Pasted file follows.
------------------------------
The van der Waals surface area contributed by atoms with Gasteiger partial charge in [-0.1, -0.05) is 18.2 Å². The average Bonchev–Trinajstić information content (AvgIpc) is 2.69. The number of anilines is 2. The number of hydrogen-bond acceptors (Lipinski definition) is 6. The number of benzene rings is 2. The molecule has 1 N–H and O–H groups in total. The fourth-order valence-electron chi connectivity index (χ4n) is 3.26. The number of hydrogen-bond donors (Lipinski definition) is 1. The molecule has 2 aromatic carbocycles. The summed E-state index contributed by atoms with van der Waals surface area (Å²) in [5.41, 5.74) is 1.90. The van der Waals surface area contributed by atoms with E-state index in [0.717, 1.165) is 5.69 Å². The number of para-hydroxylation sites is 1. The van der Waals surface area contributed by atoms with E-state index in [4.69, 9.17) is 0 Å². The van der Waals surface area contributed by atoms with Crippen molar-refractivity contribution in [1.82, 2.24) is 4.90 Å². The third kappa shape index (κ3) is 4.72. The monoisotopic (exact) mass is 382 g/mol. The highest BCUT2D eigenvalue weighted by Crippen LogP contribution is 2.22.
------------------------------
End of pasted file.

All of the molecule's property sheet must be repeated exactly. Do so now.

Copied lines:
The van der Waals surface area contributed by atoms with Gasteiger partial charge in [-0.1, -0.05) is 18.2 Å². The average Bonchev–Trinajstić information content (AvgIpc) is 2.69. The number of anilines is 2. The number of hydrogen-bond acceptors (Lipinski definition) is 6. The number of benzene rings is 2. The molecule has 1 N–H and O–H groups in total. The fourth-order valence-electron chi connectivity index (χ4n) is 3.26. The number of hydrogen-bond donors (Lipinski definition) is 1. The molecule has 2 aromatic carbocycles. The summed E-state index contributed by atoms with van der Waals surface area (Å²) in [5.41, 5.74) is 1.90. The van der Waals surface area contributed by atoms with E-state index in [0.717, 1.165) is 5.69 Å². The number of para-hydroxylation sites is 1. The van der Waals surface area contributed by atoms with E-state index in [4.69, 9.17) is 0 Å². The van der Waals surface area contributed by atoms with Crippen molar-refractivity contribution in [1.82, 2.24) is 4.90 Å². The third kappa shape index (κ3) is 4.72. The monoisotopic (exact) mass is 382 g/mol. The highest BCUT2D eigenvalue weighted by Crippen LogP contribution is 2.22.